"Occupy Wall Street has renewed a sense of hope," an OWS statement released after the raid said. "It has revived a belief in community and awakened a revolutionary spirit too long silenced."
But a number of recent deaths, including a suicide and several drug overdoses, in various camps, added to complaints about noise, drug use, and sanitation problems, have tarnished the movement and affected what some call the "optics" of public perception.
A Siena College poll released Tuesday showed that 66 percent of New York voters don't believe Occupy Wall Street represents 99 percent of people, but it also showed that 57 percent of New Yorkers believe protesters should be able to camp in public parks. The poll also showed that support for the Occupy movement had waned among New Yorkers in the last month, from 49 percent to 45 percent.
Indeed, a build-up of what protesters have mostly insisted are "isolated incidents" swayed even pro-Occupy mayors like Oakland's Jean Quan. After facing heavy pressure from politicians and police unions, Mayor Quan ordered that Frank Ogawa Plaza again be swept free of tents on Monday, even as two of her staff resigned in protest against police tactics. Police in Portland, Ore., Burlington, Vt., and Denver have also evicted protesters from urban camps in the last few days.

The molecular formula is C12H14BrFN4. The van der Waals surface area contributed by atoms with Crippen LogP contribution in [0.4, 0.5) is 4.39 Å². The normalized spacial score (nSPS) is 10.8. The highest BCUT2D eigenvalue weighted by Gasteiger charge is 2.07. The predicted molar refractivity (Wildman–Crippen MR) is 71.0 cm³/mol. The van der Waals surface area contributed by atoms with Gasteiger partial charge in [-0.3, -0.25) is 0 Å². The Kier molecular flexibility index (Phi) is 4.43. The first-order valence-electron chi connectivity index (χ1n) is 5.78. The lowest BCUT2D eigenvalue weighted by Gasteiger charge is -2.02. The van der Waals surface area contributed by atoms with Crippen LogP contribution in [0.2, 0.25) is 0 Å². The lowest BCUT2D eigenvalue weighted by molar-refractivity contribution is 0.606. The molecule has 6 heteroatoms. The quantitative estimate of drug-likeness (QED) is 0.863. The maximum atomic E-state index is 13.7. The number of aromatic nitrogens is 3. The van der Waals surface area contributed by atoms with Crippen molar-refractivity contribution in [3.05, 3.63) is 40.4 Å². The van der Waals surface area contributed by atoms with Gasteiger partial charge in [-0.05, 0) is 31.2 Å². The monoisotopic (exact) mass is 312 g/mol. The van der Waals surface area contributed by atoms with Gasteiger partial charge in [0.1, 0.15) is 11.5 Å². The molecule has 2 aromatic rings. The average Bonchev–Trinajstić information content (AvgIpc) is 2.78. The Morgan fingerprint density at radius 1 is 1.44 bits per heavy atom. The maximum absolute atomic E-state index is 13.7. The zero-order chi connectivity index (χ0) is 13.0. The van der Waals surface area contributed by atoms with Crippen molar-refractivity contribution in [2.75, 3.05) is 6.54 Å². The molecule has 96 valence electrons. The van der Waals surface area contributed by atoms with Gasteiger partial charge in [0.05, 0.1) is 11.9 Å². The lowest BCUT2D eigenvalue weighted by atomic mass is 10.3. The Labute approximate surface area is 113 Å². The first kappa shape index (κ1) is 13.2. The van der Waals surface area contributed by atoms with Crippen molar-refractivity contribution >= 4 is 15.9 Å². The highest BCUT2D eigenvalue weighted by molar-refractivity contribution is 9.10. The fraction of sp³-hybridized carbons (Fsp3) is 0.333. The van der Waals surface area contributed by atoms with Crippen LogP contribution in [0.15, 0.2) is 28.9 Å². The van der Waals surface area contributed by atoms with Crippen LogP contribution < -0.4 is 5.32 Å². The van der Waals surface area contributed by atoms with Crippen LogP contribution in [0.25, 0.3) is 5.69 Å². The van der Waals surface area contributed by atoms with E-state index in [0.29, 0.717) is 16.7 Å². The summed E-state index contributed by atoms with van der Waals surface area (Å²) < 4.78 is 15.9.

"We came to this point because Occupy Oakland, I think, began to take a different path than the original movement," Quan said. "The encampment became a place where we had repeated violence and last week a murder. We had to bring the camp to an end before more people got hurt."
After zigzagging between support and opposition, Mayor Bloomberg sent in police early Tuesday morning, arresting 200 people, sweeping Zuccotti Park clean, and sending the remaining protesters in search of a new park to occupy.